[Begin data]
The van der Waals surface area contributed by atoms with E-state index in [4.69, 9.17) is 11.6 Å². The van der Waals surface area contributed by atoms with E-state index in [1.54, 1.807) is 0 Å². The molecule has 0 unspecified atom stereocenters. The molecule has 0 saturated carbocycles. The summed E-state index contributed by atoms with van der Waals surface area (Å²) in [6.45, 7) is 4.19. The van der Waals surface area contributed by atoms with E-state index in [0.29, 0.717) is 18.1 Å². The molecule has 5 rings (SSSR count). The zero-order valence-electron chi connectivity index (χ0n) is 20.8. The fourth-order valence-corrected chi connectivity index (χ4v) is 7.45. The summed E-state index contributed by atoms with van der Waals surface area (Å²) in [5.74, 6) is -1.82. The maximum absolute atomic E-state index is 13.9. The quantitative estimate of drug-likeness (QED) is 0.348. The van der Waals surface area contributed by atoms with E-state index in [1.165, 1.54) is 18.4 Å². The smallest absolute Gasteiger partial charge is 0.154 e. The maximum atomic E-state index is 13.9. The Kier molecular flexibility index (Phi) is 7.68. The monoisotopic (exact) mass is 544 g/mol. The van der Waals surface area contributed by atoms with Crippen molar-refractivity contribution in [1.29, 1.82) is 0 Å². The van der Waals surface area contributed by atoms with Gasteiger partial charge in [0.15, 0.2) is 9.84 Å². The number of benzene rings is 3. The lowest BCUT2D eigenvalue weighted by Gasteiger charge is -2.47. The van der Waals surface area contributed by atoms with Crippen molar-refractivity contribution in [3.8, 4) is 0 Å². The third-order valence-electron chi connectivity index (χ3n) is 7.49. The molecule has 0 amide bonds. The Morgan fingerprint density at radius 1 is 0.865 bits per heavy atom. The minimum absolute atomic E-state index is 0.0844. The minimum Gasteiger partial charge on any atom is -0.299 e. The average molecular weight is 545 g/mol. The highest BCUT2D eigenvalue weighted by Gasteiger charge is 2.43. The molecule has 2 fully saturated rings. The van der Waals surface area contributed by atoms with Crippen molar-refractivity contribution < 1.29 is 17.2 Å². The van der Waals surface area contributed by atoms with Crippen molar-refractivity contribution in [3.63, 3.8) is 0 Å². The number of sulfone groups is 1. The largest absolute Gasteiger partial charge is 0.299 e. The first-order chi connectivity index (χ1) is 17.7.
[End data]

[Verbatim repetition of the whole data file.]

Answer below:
The van der Waals surface area contributed by atoms with E-state index in [4.69, 9.17) is 11.6 Å². The van der Waals surface area contributed by atoms with E-state index in [1.54, 1.807) is 0 Å². The molecule has 0 unspecified atom stereocenters. The molecule has 0 saturated carbocycles. The summed E-state index contributed by atoms with van der Waals surface area (Å²) in [6.45, 7) is 4.19. The van der Waals surface area contributed by atoms with E-state index in [0.29, 0.717) is 18.1 Å². The molecule has 5 rings (SSSR count). The zero-order valence-electron chi connectivity index (χ0n) is 20.8. The fourth-order valence-corrected chi connectivity index (χ4v) is 7.45. The summed E-state index contributed by atoms with van der Waals surface area (Å²) in [5.74, 6) is -1.82. The maximum absolute atomic E-state index is 13.9. The quantitative estimate of drug-likeness (QED) is 0.348. The van der Waals surface area contributed by atoms with E-state index in [1.165, 1.54) is 18.4 Å². The smallest absolute Gasteiger partial charge is 0.154 e. The maximum atomic E-state index is 13.9. The Kier molecular flexibility index (Phi) is 7.68. The monoisotopic (exact) mass is 544 g/mol. The van der Waals surface area contributed by atoms with Crippen molar-refractivity contribution in [1.29, 1.82) is 0 Å². The van der Waals surface area contributed by atoms with Gasteiger partial charge in [0.15, 0.2) is 9.84 Å². The number of benzene rings is 3. The lowest BCUT2D eigenvalue weighted by Gasteiger charge is -2.47. The van der Waals surface area contributed by atoms with Crippen molar-refractivity contribution in [3.8, 4) is 0 Å². The third-order valence-electron chi connectivity index (χ3n) is 7.49. The molecule has 0 amide bonds. The Morgan fingerprint density at radius 1 is 0.865 bits per heavy atom. The minimum absolute atomic E-state index is 0.0844. The minimum Gasteiger partial charge on any atom is -0.299 e. The average molecular weight is 545 g/mol. The highest BCUT2D eigenvalue weighted by Gasteiger charge is 2.43. The molecule has 2 fully saturated rings. The van der Waals surface area contributed by atoms with Crippen molar-refractivity contribution < 1.29 is 17.2 Å². The van der Waals surface area contributed by atoms with Crippen molar-refractivity contribution in [3.63, 3.8) is 0 Å². The number of sulfone groups is 1. The largest absolute Gasteiger partial charge is 0.299 e. The first-order chi connectivity index (χ1) is 17.7.